ST. GEORGE— A documentary detailing with the science of Adverse Childhood Experiences – or ACE – and how they relate to mental health issues, substance abuse and even physical ailments such as obesity and cancer will be showing Wednesday at the Electric Theater.
A private showing of the documentary “Resilience,” which informs the public about the dangers of toxic stress, was held recently for those working in mental health, schools or the hospital. One more free showing, this one open to the public, will be held Wednesday at 6 p.m.
The documentary explains how childhood experiences – especially bad childhood experiences – can cause toxic stress, which has recently been determined to be the cause of many behavioral, mental and physical health issues, said Wayne Connors of National Alliance on Mental Health, Utah Southwest.
Abuse or neglect has been found to actually damage a child’s developing brain, according to ACEs Too High. When a child is overloaded with stress hormones, they go into fight, flight or freeze mode. This causes them to have difficulties focusing in school, trust adults or have healthy relationships with peers.
Those with toxic stress often find themselves turning to substance abuse or risky behaviors to relieve their anger, stress or depression. They may live risky lifestyles, such as engaging in high-risk sports, having many sexual partners, smoking or overeating. They may end up suffering from mental illness or acting out, or they could end up with a physical health issue such as asthma, obesity, heart disease and even cancer when their body produces an inflammatory response that leads to disease as a response to stress.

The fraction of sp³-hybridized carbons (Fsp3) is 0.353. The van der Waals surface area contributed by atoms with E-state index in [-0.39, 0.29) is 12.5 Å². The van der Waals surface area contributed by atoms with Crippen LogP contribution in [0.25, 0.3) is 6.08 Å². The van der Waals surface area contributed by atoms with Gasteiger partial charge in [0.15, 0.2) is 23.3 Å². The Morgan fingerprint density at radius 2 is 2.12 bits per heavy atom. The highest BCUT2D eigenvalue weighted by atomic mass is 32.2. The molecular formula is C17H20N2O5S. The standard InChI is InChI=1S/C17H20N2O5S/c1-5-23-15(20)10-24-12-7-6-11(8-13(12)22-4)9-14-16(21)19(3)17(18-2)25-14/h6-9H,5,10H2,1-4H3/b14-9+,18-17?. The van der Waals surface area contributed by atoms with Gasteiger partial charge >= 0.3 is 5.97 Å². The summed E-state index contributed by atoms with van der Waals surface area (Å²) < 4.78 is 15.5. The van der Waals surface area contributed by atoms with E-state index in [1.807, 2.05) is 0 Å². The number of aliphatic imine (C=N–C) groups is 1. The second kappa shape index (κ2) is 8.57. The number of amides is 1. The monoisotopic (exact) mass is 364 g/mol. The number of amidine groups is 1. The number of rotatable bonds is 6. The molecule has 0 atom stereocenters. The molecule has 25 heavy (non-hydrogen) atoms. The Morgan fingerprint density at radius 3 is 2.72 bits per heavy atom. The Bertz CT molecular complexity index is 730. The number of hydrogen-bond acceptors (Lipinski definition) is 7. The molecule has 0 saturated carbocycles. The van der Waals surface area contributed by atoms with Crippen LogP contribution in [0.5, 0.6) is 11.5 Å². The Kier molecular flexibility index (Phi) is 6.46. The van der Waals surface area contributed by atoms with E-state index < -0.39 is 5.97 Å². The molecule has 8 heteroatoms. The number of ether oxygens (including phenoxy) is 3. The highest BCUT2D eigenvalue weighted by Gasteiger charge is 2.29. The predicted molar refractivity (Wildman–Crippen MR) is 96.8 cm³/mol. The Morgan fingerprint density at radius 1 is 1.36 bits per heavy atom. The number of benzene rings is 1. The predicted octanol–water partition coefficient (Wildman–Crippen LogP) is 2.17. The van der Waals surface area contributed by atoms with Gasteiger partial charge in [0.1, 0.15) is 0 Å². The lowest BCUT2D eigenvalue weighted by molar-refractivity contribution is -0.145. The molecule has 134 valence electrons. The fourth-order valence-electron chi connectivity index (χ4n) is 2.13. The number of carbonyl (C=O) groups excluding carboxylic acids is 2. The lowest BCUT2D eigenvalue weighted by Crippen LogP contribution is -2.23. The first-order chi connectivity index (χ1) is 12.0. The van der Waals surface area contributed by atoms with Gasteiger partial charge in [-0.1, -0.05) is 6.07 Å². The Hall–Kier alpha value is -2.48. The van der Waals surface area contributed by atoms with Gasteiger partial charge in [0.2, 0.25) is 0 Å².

“It’s something that affects the person,” Connors said. “They don’t just brush it off. It kind of stays with them. It’s something that’s very deep.”
According to ACES Too High, ACEs are common: 28 percent of children suffer physical abuse, 21 percent sexual abuse, 11 percent psychological abuse, 15 percent suffer from emotional neglect and 10 percent from physical neglect. Household dysfunction, such as parents struggling from substance abuse, mental illness or their own history of being abused, can lead to ACE too.
Treating these issues as an adult requires counseling and the affected person realizing and accepting what they went through and how they are going to let it affect who they are today.
“Once you get into the counseling, you can dig out some of what really happened and you can go past that,” Connors said. “You’re becoming more resilient in your life. You’re letting that go, you’re bouncing back into your real self.”
Resilience is the ability to bounce back, Connors said. It’s the ability to be resilient to stresses and issues in life. ACEs Too High offers an ACE resilience test to help people learn their ACE score. The 10-question test asks participants to give honest answers about things that may have happened to them as a child. It asks specific questions about physical, emotional, sexual and psychological abuses, as well as about whether their parents were divorced, suffered from addiction or were abused.
The more questions that are answered “yes,” the higher the person’s risk for chronic disease and social or emotional problems and the greater their need for counseling.
NAMI offers support groups and peer-to-peer classes for those in recovery to receive counseling and support for a wide variety of mental health issues.
“If they can get past that point of reliving all that stuff in the past, then all the sudden it frees them up to become who they really are,” Connors said.
- What: “Resilience” documentary showing.
- When: Wednesday, Feb. 6, at 6 p.m.
- Where: Electric Theater, 68 E. Tabernacle St., St. George.
- Admission: Free.
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